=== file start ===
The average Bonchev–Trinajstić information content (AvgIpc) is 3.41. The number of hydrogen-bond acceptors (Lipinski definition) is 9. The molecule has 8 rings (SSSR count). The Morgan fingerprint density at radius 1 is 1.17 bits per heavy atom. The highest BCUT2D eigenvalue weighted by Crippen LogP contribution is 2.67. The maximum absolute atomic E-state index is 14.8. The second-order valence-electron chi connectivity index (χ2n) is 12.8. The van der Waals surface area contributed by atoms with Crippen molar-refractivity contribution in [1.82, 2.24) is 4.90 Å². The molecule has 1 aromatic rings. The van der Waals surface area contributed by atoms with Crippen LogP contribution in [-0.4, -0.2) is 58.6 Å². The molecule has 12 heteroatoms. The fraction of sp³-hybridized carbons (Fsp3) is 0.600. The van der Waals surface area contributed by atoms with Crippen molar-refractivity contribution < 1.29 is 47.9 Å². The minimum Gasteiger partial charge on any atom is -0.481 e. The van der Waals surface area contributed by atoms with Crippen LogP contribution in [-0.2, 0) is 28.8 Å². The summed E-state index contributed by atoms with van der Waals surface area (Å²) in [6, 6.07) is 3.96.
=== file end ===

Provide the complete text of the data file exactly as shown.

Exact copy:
The average Bonchev–Trinajstić information content (AvgIpc) is 3.41. The number of hydrogen-bond acceptors (Lipinski definition) is 9. The molecule has 8 rings (SSSR count). The Morgan fingerprint density at radius 1 is 1.17 bits per heavy atom. The highest BCUT2D eigenvalue weighted by Crippen LogP contribution is 2.67. The maximum absolute atomic E-state index is 14.8. The second-order valence-electron chi connectivity index (χ2n) is 12.8. The van der Waals surface area contributed by atoms with Crippen molar-refractivity contribution in [1.82, 2.24) is 4.90 Å². The molecule has 1 aromatic rings. The van der Waals surface area contributed by atoms with Crippen LogP contribution in [-0.4, -0.2) is 58.6 Å². The molecule has 12 heteroatoms. The fraction of sp³-hybridized carbons (Fsp3) is 0.600. The van der Waals surface area contributed by atoms with Crippen molar-refractivity contribution < 1.29 is 47.9 Å². The minimum Gasteiger partial charge on any atom is -0.481 e. The van der Waals surface area contributed by atoms with Crippen LogP contribution in [-0.2, 0) is 28.8 Å². The summed E-state index contributed by atoms with van der Waals surface area (Å²) in [6, 6.07) is 3.96.